Sponsored by TrainYourEars

You Can Hear, but Can You Listen? Inside the TrainYourEars Ear-Training Program-overview.jpg

In their pursuit of sonic excellence, audio engineers must be masters of a lot of things—from understanding exactly how sound interacts with spaces and systems to knowing every feature of every piece of gear in their arsenal to being confident about making informed judgments about manipulating sound to express ideas.

Of course, there’s a lot to be said for innate talent, but the truth is, these are learnable skills. And, audio engineers are expert self-starters. You’ve no doubt invested hundreds of hours perfecting your go-to miking methods, learning the ins and outs of your tools, honing lightning-fast editing techniques. But how much have you invested in your critical-listening abilities?

An audio engineer’s ears are his or her most important tools—it doesn’t matter how incredible your gear is or how acoustically perfect your space is if you aren’t able to make objective, educated decisions about sound. Engineers must be able to identify sonic issues impacting every phase of production from tracking to mastering and objectively evaluate and articulate those issues in the context of a mix.

Critical-listening skills are actually easy to master. Nobody was born with the ability to call out a 3 dB cut at 500 Hz, but with practice, you’ll get better at judging tonal balance, isolating individual sounds within a mix, and understanding how a track was recorded. You’ll become competent at replicating successful techniques, detecting artifacts and anomalies, and speaking about sound in objective (“a 6 dB boost at 8 kHz”) versus subjective (“sibilant”) terms. Ultimately, you’ll communicate more effectively, you’ll work more efficiently, and you’ll make better mixing decisions.

A New Generation of Training Tools

For decades, ear training was a passive, rigid discipline. While effective, classic programs such as Moulton Laboratories’ Golden Ears and the great audiologist F. Alton Everest’s Critical Listening and Auditory Perception required students to invest hundreds of hours listening to vinyl or CD recordings of sine waves, noise, distortion, and panning, following along with big books packed full of charts and waveforms.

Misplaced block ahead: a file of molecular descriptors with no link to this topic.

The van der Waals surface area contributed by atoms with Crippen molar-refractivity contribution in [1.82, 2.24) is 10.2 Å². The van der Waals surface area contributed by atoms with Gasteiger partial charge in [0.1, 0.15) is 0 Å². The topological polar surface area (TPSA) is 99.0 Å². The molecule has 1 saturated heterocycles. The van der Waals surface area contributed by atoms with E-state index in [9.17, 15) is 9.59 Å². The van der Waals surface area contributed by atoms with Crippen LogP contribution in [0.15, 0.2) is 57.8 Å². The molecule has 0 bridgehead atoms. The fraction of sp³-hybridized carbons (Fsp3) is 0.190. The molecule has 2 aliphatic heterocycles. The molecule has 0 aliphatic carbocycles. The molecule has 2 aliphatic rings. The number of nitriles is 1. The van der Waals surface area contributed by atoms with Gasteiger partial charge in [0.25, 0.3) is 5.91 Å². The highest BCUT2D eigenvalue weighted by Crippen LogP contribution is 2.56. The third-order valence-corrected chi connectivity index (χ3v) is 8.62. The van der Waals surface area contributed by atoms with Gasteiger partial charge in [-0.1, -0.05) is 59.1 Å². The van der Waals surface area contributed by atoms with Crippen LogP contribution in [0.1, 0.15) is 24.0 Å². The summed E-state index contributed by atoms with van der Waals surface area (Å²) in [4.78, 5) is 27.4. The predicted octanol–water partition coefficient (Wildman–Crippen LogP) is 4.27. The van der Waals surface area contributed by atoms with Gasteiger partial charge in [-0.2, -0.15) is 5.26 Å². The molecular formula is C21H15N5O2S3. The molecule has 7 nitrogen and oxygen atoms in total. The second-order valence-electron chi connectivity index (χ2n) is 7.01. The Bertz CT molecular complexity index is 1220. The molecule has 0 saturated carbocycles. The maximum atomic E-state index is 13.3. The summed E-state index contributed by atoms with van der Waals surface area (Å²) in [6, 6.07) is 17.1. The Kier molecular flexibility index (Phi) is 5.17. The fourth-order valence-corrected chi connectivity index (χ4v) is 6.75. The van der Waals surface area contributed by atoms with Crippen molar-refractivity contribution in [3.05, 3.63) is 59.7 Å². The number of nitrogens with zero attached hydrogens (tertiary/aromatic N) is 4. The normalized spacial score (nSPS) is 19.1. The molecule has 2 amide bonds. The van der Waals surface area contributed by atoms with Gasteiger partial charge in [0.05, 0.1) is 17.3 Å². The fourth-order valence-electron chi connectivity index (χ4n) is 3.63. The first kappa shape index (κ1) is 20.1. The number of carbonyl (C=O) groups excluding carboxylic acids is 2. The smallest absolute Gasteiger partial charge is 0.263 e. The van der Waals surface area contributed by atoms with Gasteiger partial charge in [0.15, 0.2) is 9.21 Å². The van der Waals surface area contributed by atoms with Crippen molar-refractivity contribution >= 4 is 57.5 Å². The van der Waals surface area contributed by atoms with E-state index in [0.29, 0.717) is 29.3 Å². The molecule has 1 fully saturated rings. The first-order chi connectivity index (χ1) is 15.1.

Contemporary programs offer those traditional methods with a modern, interactive twist, adding games, scoreboards, customizable features, and exercises based on real-world sound scenarios. They’re more flexible, portable, affordable, and, let’s face it—a lot more fun.

One of the most popular programs, TrainYourEars EQ Edition, is a software application for PC and Mac that’s designed to help sound engineers understand equalizers and frequencies. It’s used by thousands of engineers, musicians and students around the world and is available in eight languages.

TrainYourEars was founded in 2011 by producer/engineer Luis Herranz, who saw an opportunity to create something that went beyond the constraints of the classic ear-training programs he knew. “When I was training with the CDs, I saw the potential, but you could not use your own music reference,” he says. “You could not design your own exercises, and at some point you end up sort of memorizing them. So, it was very limiting. With the software, which is super simple, you can load any music and you can design any exercise and practice with a nice, simple interface; you don't have to write down your answers in a notebook.”

Herranz, a coder from an early age, decided to build his own program. “I had this idea like, ‘Okay, I can code, I like to design things. And I am myself the target user for this.’”

Inside an Innovative Application